W.R. Hearst died in 1951. Six years later, the Hearst Corporation and Hearst family donated the hilltop buildings and 20 coastal acres to the State of California’s Department of Beaches and Parks. In 1958, Hearst San Simeon State Historical Monument opened to the public.

Since then, the 165-room Hearst Castle has welcomed tens of millions of visitors to its 127 acres. Yet few realize that the surrounding ranchland is being nurtured and worked just as it was during W.R. Hearst’s lifetime — and his father’s.

Says Steve Hearst, “We took the position that we’re going to be in the cattle business for a long time. We’ve owned these ranches forever, and we plan to own them forever, so working together with our partners at Whole Foods, we said, ‘Look, if it comes down to protecting our resource, we may have to go with fewer head to you. But we’ll do everything we can.’ And I’ll tell you the kind of partner that Whole Foods is. They said, ‘Show us the numbers.’ And they’re sharing in our pain a little bit, which was very helpful. They are great partners to have. I have a world of respect for their team that we’ve been doing business with.”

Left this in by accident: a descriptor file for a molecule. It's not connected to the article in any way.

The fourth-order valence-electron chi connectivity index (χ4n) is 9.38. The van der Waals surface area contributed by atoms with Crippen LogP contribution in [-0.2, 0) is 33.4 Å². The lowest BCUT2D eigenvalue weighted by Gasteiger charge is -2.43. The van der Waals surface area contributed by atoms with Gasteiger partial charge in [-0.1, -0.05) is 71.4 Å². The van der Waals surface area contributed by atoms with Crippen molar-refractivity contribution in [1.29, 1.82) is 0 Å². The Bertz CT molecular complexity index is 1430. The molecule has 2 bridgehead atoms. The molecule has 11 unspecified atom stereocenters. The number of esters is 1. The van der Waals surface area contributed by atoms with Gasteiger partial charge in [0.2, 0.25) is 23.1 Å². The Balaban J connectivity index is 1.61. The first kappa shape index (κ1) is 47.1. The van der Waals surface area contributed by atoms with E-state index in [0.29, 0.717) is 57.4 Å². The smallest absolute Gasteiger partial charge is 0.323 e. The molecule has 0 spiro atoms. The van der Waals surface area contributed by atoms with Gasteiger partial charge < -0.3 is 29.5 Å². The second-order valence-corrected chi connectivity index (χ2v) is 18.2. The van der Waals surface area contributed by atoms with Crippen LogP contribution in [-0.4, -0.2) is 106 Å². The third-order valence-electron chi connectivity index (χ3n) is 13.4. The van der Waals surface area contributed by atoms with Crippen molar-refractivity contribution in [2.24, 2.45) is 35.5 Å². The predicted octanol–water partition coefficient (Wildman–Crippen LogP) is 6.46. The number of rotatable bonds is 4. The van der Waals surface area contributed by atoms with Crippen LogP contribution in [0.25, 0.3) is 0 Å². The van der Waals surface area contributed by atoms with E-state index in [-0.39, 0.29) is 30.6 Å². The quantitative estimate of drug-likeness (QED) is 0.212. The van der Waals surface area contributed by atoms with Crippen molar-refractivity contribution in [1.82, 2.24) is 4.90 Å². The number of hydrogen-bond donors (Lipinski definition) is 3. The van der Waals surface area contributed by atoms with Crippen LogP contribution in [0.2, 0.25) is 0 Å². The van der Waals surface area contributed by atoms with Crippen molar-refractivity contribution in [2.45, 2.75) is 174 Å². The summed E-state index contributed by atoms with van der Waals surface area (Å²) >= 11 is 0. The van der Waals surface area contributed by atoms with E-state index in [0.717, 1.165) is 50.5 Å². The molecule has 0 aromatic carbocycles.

TIMELESS LEGACY. Steve Hearst spent five years forging the conservation easement that now protects Hearst Ranch’s pastures as well as miles of pristine coastline.

Hearst Corporation

Hearst Corporation is a global concern with immense reach, including 24 daily newspapers and 52 weeklies; more than 200 magazine titles; and more than 35 television stations; and a myriad of interests in numerous other ventures.

Yet one asset stands above all.

Says Steve Hearst, “I think everybody around my board table — even though they’re all talking about newspapers, magazines, broadcasts, and business publications, syndication, and so forth — they all understand that this property in San Simeon is the feeder route to the Hearst family history in California.”

Originally published in The Land Report Fall 2014.

Hearst Corporation holdings have been updated to reflect current assets, including the 2023 acquisition of 20,000 acres of timberland in Northern California.